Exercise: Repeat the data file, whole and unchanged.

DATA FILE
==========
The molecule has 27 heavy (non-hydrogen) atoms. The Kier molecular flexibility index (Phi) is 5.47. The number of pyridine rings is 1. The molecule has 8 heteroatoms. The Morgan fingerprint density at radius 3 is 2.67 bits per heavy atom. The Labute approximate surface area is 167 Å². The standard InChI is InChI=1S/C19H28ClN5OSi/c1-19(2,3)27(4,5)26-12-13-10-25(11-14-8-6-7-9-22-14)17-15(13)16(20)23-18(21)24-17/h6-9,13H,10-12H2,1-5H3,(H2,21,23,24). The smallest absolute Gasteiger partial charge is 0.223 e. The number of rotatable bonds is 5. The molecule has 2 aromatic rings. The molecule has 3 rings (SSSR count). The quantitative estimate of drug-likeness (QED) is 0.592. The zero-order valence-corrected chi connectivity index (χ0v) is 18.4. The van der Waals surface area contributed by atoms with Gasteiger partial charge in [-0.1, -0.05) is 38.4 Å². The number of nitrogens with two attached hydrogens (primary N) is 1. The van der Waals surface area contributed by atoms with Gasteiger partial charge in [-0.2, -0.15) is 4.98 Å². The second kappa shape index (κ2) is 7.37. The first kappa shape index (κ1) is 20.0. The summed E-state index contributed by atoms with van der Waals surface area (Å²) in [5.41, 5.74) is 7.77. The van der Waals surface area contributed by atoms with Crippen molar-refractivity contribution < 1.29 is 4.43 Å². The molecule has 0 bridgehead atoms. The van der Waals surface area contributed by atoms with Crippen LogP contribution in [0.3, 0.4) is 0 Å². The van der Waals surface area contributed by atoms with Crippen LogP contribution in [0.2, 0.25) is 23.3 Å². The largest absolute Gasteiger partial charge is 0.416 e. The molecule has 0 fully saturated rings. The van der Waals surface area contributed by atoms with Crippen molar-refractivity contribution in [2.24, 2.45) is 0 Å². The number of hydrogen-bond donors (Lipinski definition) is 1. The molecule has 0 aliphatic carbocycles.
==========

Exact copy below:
The molecule has 27 heavy (non-hydrogen) atoms. The Kier molecular flexibility index (Phi) is 5.47. The number of pyridine rings is 1. The molecule has 8 heteroatoms. The Morgan fingerprint density at radius 3 is 2.67 bits per heavy atom. The Labute approximate surface area is 167 Å². The standard InChI is InChI=1S/C19H28ClN5OSi/c1-19(2,3)27(4,5)26-12-13-10-25(11-14-8-6-7-9-22-14)17-15(13)16(20)23-18(21)24-17/h6-9,13H,10-12H2,1-5H3,(H2,21,23,24). The smallest absolute Gasteiger partial charge is 0.223 e. The number of rotatable bonds is 5. The molecule has 2 aromatic rings. The molecule has 3 rings (SSSR count). The quantitative estimate of drug-likeness (QED) is 0.592. The zero-order valence-corrected chi connectivity index (χ0v) is 18.4. The van der Waals surface area contributed by atoms with Gasteiger partial charge in [-0.1, -0.05) is 38.4 Å². The number of nitrogens with two attached hydrogens (primary N) is 1. The van der Waals surface area contributed by atoms with Gasteiger partial charge in [-0.2, -0.15) is 4.98 Å². The second kappa shape index (κ2) is 7.37. The first kappa shape index (κ1) is 20.0. The summed E-state index contributed by atoms with van der Waals surface area (Å²) in [5.41, 5.74) is 7.77. The van der Waals surface area contributed by atoms with Crippen molar-refractivity contribution < 1.29 is 4.43 Å². The molecule has 0 bridgehead atoms. The van der Waals surface area contributed by atoms with Crippen LogP contribution in [0.3, 0.4) is 0 Å². The van der Waals surface area contributed by atoms with Crippen LogP contribution in [0.2, 0.25) is 23.3 Å². The largest absolute Gasteiger partial charge is 0.416 e. The molecule has 0 fully saturated rings. The van der Waals surface area contributed by atoms with Crippen molar-refractivity contribution in [2.24, 2.45) is 0 Å². The number of hydrogen-bond donors (Lipinski definition) is 1. The molecule has 0 aliphatic carbocycles.